Time Rushes By

at 10:43 PM

I was a little nervous as I closed the car door and buckled my seat belt tightly. But I shouldn't have been, since I knew the driver pretty well. After all, I've known him since he was a few days old.

That's because the driver was my nephew, Max. Though it's hard to believe it's been 16 years since that phone call from my brother informing me I was an uncle, Max is now a teenager with a driver's license and has reached that California milestone - his first car.

Max proudly walked me around his Chevy, like a used car salesman pointing out the cool features. He sat in the driver's seat, and we took off, with me thinking of teenage driver horror stories. But as he cautiously stopped at each intersection and carefully observed traffic rules, I relaxed and looked out the window.

The suburbs were dashing by -- a quick glance as we passed the school where Max attended kindergarten. Could it really have been so many years ago? Past the shopping mall where a tiny Max and I rode the miniature train around the parking lot  -  wasn't that just last week?

Past a cafe near his middle school where we sometimes went for lunch, and he would devour huge sandwiches and three cookies at a time. Past that house where I dropped him off for guitar lessons, when he was starting a garage rock band. Past the old office of my long dead father, who never met this young man, his grandson.  Past the trail through the fields where Max and I would hike or ride bikes.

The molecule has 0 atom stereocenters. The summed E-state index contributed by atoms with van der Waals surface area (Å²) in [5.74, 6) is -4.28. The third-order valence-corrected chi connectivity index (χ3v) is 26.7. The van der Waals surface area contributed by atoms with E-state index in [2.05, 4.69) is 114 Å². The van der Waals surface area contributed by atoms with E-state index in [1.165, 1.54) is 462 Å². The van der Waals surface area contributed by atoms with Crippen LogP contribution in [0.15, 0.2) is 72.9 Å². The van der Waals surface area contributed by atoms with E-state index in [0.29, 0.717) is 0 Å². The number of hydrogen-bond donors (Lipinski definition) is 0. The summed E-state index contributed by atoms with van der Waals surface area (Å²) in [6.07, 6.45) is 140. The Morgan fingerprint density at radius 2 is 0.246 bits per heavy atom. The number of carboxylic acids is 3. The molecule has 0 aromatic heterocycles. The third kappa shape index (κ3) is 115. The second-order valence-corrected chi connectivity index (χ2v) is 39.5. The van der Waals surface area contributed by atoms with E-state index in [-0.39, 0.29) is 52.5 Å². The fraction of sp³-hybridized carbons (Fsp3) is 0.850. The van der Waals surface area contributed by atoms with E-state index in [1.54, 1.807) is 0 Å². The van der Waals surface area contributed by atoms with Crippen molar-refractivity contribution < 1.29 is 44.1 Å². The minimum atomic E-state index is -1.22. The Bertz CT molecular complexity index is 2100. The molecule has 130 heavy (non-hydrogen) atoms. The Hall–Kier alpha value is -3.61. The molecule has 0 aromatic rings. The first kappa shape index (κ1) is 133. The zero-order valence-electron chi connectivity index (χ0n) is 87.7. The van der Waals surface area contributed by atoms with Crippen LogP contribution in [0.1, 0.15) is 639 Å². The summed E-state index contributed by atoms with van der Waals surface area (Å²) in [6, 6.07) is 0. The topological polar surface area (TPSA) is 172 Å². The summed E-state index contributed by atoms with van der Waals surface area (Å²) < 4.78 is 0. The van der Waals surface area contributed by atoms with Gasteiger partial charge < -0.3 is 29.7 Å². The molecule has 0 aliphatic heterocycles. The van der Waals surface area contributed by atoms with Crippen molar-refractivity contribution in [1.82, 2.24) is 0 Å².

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But his bike is sitting in the garage these days, with other out-grown toys, next to the remote control car I gave him when he was six. And, as familiar streets zipped by, I thought how fast we were going, how fast it all goes, how Max zoomed from a baby to taller than me, from toy cars to real cars, seemingly in the minute it takes to go from zero to 60 on the highway. How the years pass as quickly and unstoppably as those cars in the next lane.

I rolled down the window and let the air blow on my face. "Hey, Uncle Rick," said an amused Max. "Are you crying?"

"Nah," I said. "It's the wind in my eyes, that's all."

With a Perspective, I'm Richard Swerdlow.

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Richard Swerdlow teaches for the San Francisco Unified School District.

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